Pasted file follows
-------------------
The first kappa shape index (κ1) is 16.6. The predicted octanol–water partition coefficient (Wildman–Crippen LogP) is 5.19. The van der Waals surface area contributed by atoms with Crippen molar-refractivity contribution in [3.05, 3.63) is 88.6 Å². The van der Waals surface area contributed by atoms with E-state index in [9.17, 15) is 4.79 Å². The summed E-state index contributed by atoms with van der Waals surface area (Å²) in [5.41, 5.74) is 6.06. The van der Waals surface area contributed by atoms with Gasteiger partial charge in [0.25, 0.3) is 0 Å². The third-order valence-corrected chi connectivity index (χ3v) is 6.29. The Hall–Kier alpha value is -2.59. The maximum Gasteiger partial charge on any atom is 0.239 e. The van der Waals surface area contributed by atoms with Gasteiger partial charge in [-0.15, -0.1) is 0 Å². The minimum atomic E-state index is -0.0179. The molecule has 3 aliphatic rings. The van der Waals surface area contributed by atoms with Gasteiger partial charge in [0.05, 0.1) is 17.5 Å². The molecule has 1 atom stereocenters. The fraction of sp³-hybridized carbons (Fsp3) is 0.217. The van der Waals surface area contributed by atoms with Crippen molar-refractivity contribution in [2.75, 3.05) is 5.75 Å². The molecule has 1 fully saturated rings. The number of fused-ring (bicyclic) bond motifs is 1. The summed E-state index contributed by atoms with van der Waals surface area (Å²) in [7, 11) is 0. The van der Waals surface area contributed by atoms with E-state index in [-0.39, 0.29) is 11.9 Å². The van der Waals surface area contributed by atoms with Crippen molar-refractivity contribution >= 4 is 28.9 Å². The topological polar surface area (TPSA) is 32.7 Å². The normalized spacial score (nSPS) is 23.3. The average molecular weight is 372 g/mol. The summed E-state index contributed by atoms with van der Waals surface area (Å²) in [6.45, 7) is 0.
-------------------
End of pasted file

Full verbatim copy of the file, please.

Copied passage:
The first kappa shape index (κ1) is 16.6. The predicted octanol–water partition coefficient (Wildman–Crippen LogP) is 5.19. The van der Waals surface area contributed by atoms with Crippen molar-refractivity contribution in [3.05, 3.63) is 88.6 Å². The van der Waals surface area contributed by atoms with E-state index in [9.17, 15) is 4.79 Å². The summed E-state index contributed by atoms with van der Waals surface area (Å²) in [5.41, 5.74) is 6.06. The van der Waals surface area contributed by atoms with Gasteiger partial charge in [0.25, 0.3) is 0 Å². The third-order valence-corrected chi connectivity index (χ3v) is 6.29. The Hall–Kier alpha value is -2.59. The maximum Gasteiger partial charge on any atom is 0.239 e. The van der Waals surface area contributed by atoms with Gasteiger partial charge in [-0.15, -0.1) is 0 Å². The minimum atomic E-state index is -0.0179. The molecule has 3 aliphatic rings. The van der Waals surface area contributed by atoms with Gasteiger partial charge in [0.05, 0.1) is 17.5 Å². The molecule has 1 atom stereocenters. The fraction of sp³-hybridized carbons (Fsp3) is 0.217. The van der Waals surface area contributed by atoms with Crippen molar-refractivity contribution in [2.75, 3.05) is 5.75 Å². The molecule has 1 fully saturated rings. The number of fused-ring (bicyclic) bond motifs is 1. The summed E-state index contributed by atoms with van der Waals surface area (Å²) in [7, 11) is 0. The van der Waals surface area contributed by atoms with E-state index in [-0.39, 0.29) is 11.9 Å². The van der Waals surface area contributed by atoms with Crippen molar-refractivity contribution >= 4 is 28.9 Å². The topological polar surface area (TPSA) is 32.7 Å². The normalized spacial score (nSPS) is 23.3. The average molecular weight is 372 g/mol. The summed E-state index contributed by atoms with van der Waals surface area (Å²) in [6.45, 7) is 0.